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Should Atrinsic's (Nasdaq: ATRN) board consider floating a minority stake in Kazaa in a spin-off IPO transaction where Atrinsic would continue to own and operate the company? Over the last 10 days, several news items have shed light on the value professional investors see evolving in the on demand streaming music space. European "on demand" streaming music leader Spotify added its largest financing round yet, reportedly taking in $100 million from the high profile "winner-picker" Russian firm DST. The $100 million figure alone has drawn much attention given that this venture round essentially allows them to take down just as much as Pandora is seeking to raise with its IPO. However, the eye-popping part of the deal was that it reportedly only got it a 5% stake - valuing the entire Spotify enterprise in the $2 Billion range.

Less than one week later, it was reported that US based on demand streaming competitor MOG was in the process of raising $25m - $30m in a follow up round to the $10m it raised last year. This could potentially double the $25m funding it has already received and while the terms were not disclosed, it seems fair to assume that this round is at a minimum valuing the company in the $50m range (otherwise the marketplace would be abuzz discussing their "down round"). The most interesting part of the news to ATRN holders were the growth projections from MOG management, who are reportedly predicting that they can achieve revenue up to $14 million for calendar year 2012. As would be expected, this would represent significant growth from the what is reportedly a current subscriber base of around 20,000 users.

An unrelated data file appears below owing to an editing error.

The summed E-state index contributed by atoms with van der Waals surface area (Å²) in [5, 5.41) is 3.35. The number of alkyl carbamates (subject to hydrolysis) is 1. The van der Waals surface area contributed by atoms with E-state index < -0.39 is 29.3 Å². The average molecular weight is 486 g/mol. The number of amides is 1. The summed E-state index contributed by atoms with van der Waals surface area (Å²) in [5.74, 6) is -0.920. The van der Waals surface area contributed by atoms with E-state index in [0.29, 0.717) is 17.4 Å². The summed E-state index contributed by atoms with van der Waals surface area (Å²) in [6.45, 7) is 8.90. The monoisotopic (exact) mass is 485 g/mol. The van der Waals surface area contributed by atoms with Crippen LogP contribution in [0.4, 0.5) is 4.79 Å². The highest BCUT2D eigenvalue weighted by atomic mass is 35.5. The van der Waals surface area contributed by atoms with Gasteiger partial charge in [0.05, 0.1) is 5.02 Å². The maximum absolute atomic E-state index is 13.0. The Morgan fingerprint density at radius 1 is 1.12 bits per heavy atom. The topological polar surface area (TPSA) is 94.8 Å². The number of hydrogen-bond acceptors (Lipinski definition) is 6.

While it may be optimistic at this stage to suggest that an IPO of Kazaa might achieve a valuation in the $50m+ range, these two events suggest it could be possible for demand for Kazaa shares to push the valuation to that level or even higher. Ostensibly, venture capitalists and institutions able to take part in funding at this stage for companies like MOG and Spotify represent the "smart money" and they are more likely to require significant discounts for the lack of liquidity inherent in an investment at this stage. If they are willing to invest in MOG at a valuation approaching $50 million, what might they pay to invest in a nearly identical company with 2x the subscription revenue of MOG, 3x the number of subscribers that MOG reportedly has and a much stronger consumer brand name than MOG? When the liquidity discount of venture funding is removed and the opportunity is presented to retail investors instead of VCs, a $50m post Kazaa IPO valuation seems not only reasonable, but downright cheap.

When viewed in light of the Spotify valuation, Kazaa at $50 million looks even cheaper. Spotify reportedly generated revenue in 2010 of about $134 million, which is about 7x the subscription revenue that Kazaa is estimated to have produced for that same period. Spotify reportedly finished 2010 with around 650,000 subscribers, which is around 10x the size of Kazaa's last reported subscriber base. Given these two key metrics, it seems reasonable to suggest that Spotify would be worth 7 - 10x as much as Kazaa, though we would argue that Spotify's meteoric growth rate would make it worth even more than that. If we double the high end of that range and say Spotify is worth 20x as much as Kazaa, the recent $2B valuation for Spotify would allow us to back into a Kazaa valuation somewhere in the $100m range. One interesting consideration to be made there though is that Kazaa already has the US licenses from the four major labels that Spotify, Apple (Nasdaq: AAPL) and Google (Nasdaq: GOOG) are reportedly finding it so difficult to obtain.